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Does Swing Need Saving?


There’s been some discussion lately regarding various scripting languages and if they are (or aren’t) the salvation for the “dying” Swing API (here, here and here). However, all of these blog entries assume one critical fact: Swing is dead or at least dying. I call that assumption into question.

Actually, I was kind of surprised that none of the Sun fan-boys beat me to the punch. Over the years, I’ve shot my mouth of quite a bit against Swing. So it surprises me greatly that I’d be the first to step forward and try to defend Swing. In fact, if you had talked to me a year ago, likely I would have been leading the charge to bury Swing and move on. Apparently, some things have changed…

The first post to hit the blogosphere, JRuby can save Swing summed up the core assumptions of all three pretty quickly:

  • Swing apps are slow to build
  • Swing layout managers suck
  • Swing apps are hard to maintain
  • Swing is too powerful
  • No native features
  • Swing apps have a bad history

To start with, assuming that using Swing from within a scripting language solves any of these problems smacks of dynamically-typed delirium. When I first read the JRuby cannot save Swing post, I assumed that it would mention this minor fact, but instead it simply berated Swing further and proposed that it is “beyond saving”. Somehow, this seems a little bit of an extreme sentiment towards one of Java’s most established frameworks. Let’s look at item number one…

Swing apps are slow to build

That depends greatly on a number of factors, not the least of which is the capabilities of the developer in question. I can build a non-trivial Swing UI in a couple hours. I’m sure Romain Guy could do it in half that. Compare that to some developers who would take hours to build a simple, three element form. It’s all relative.

Some of the blog posts propose that using a dynamic language would help with this problem. Let’s take a look:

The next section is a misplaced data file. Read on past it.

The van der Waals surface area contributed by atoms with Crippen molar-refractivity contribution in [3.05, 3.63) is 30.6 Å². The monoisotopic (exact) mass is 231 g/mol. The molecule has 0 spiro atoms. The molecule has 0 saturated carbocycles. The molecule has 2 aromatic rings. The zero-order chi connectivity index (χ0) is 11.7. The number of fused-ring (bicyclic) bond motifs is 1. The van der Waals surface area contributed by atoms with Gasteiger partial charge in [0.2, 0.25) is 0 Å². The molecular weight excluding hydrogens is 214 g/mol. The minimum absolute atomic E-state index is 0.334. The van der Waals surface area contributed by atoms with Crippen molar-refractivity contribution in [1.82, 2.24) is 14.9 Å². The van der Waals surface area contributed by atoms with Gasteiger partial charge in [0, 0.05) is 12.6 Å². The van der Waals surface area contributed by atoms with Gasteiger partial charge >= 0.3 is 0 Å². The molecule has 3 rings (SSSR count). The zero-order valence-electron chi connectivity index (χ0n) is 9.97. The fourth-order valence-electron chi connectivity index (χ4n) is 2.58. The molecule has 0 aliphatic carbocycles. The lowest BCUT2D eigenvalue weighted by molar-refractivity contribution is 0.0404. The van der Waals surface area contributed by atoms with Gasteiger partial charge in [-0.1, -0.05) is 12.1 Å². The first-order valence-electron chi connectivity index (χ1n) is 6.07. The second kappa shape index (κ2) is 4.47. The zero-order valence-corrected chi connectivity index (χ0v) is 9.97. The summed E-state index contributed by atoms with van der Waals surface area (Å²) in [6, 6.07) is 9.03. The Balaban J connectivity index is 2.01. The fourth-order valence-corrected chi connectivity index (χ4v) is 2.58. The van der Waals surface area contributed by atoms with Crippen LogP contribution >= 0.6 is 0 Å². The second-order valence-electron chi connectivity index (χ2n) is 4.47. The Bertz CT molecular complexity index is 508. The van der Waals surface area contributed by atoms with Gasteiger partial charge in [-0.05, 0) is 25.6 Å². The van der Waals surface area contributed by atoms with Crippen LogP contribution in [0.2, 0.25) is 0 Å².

public class TestClass {
    public static void main(String... args) {
        JFrame frame = new JFrame("Test Frame");
        JLabel label = new JLabel("This is the header");
        label.setFont(label.getFont().deriveFont(label.getFont().getSize2D() + 10));
        frame.add(label, BorderLayout.NORTH);
        JPanel buttonPanel = new JPanel();
        buttonPanel.add(new JButton("Button 1"));
        buttonPanel.add(new JButton("Button 2"));
        buttonPanel.add(new JButton("Button 3"));
        frame.setSize(400, 200);

This took me about 3 minutes to whip together. Obviously this is a toy example, but it does illustrate the point that Swing isn’t that cryptic or bulky. Now, let’s take a look at the corresponding JRuby code:

require 'java'
JFrame = javax.swing.JFrame
JLabel = javax.swing.JLabel
JPanel = javax.swing.JPanel
JButton = javax.swing.JButton
BorderLayout = java.awt.BorderLayout
frame = 'Test Frame'
label = 'This is the header'
label.font = label.font.deriveFont(label.font.size_2D + 10)
frame.add(label, BorderLayout::NORTH)
button_panel =
frame.add button_panel
button_panel.add 'Button 1'
button_panel.add 'Button 2'
button_panel.add 'Button 3'
frame.default_close_operation = JFrame::EXIT_ON_CLOSE
frame.setSize(400, 200)
frame.visible = true

Now, this took me just as long to put together as the example in Java. And I had already built the UI! Ruby is 1) a nice dynamic language, and 2) I had already done the work. Shouldn’t this have gone much faster? Also, this doesn’t seem too much clearer to me than the Java example. I mean, it’s all Swing.

One of the posts proposed that a generic (possibly XML based) overlay be created on top of Swing which would simplify development by only using Swing indirectly. Well, people have already done this (it’s called XUL), and it isn’t very popular outside of But let’s move on…

Swing layout managers suck

Well maybe… It greatly depends on the type of UI you’re trying to create. If you’re trying to create a form-based UI with lots of elements then I will concede the point. The reason being that most forms are laid out in a grid-like fashion. For example, something like this: